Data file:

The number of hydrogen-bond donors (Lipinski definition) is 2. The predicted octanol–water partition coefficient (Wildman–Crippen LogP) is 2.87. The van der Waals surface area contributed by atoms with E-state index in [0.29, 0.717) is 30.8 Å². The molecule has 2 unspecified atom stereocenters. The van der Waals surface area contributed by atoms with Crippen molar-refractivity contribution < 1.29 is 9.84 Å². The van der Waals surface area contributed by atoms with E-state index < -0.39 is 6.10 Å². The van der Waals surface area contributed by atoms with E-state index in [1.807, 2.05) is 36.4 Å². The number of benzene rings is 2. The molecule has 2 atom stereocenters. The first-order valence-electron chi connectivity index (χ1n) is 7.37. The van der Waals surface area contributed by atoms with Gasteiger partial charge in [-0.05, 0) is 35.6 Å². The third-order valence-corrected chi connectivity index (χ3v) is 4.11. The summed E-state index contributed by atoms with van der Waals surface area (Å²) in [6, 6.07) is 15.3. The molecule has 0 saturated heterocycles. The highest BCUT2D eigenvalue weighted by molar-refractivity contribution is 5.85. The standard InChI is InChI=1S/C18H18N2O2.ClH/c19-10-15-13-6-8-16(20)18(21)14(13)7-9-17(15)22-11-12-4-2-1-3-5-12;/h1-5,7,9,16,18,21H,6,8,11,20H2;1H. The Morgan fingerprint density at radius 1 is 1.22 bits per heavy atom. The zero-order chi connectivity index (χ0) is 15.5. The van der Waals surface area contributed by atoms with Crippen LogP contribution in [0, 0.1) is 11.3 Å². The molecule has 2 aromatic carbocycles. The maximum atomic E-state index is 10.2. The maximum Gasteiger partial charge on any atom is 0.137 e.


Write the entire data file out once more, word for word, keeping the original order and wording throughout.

The number of hydrogen-bond donors (Lipinski definition) is 2. The predicted octanol–water partition coefficient (Wildman–Crippen LogP) is 2.87. The van der Waals surface area contributed by atoms with E-state index in [0.29, 0.717) is 30.8 Å². The molecule has 2 unspecified atom stereocenters. The van der Waals surface area contributed by atoms with Crippen molar-refractivity contribution < 1.29 is 9.84 Å². The van der Waals surface area contributed by atoms with E-state index < -0.39 is 6.10 Å². The van der Waals surface area contributed by atoms with E-state index in [1.807, 2.05) is 36.4 Å². The number of benzene rings is 2. The molecule has 2 atom stereocenters. The first-order valence-electron chi connectivity index (χ1n) is 7.37. The van der Waals surface area contributed by atoms with Gasteiger partial charge in [-0.05, 0) is 35.6 Å². The third-order valence-corrected chi connectivity index (χ3v) is 4.11. The summed E-state index contributed by atoms with van der Waals surface area (Å²) in [6, 6.07) is 15.3. The molecule has 0 saturated heterocycles. The highest BCUT2D eigenvalue weighted by molar-refractivity contribution is 5.85. The standard InChI is InChI=1S/C18H18N2O2.ClH/c19-10-15-13-6-8-16(20)18(21)14(13)7-9-17(15)22-11-12-4-2-1-3-5-12;/h1-5,7,9,16,18,21H,6,8,11,20H2;1H. The Morgan fingerprint density at radius 1 is 1.22 bits per heavy atom. The zero-order chi connectivity index (χ0) is 15.5. The van der Waals surface area contributed by atoms with Crippen LogP contribution in [0, 0.1) is 11.3 Å². The molecule has 2 aromatic carbocycles. The maximum atomic E-state index is 10.2. The maximum Gasteiger partial charge on any atom is 0.137 e.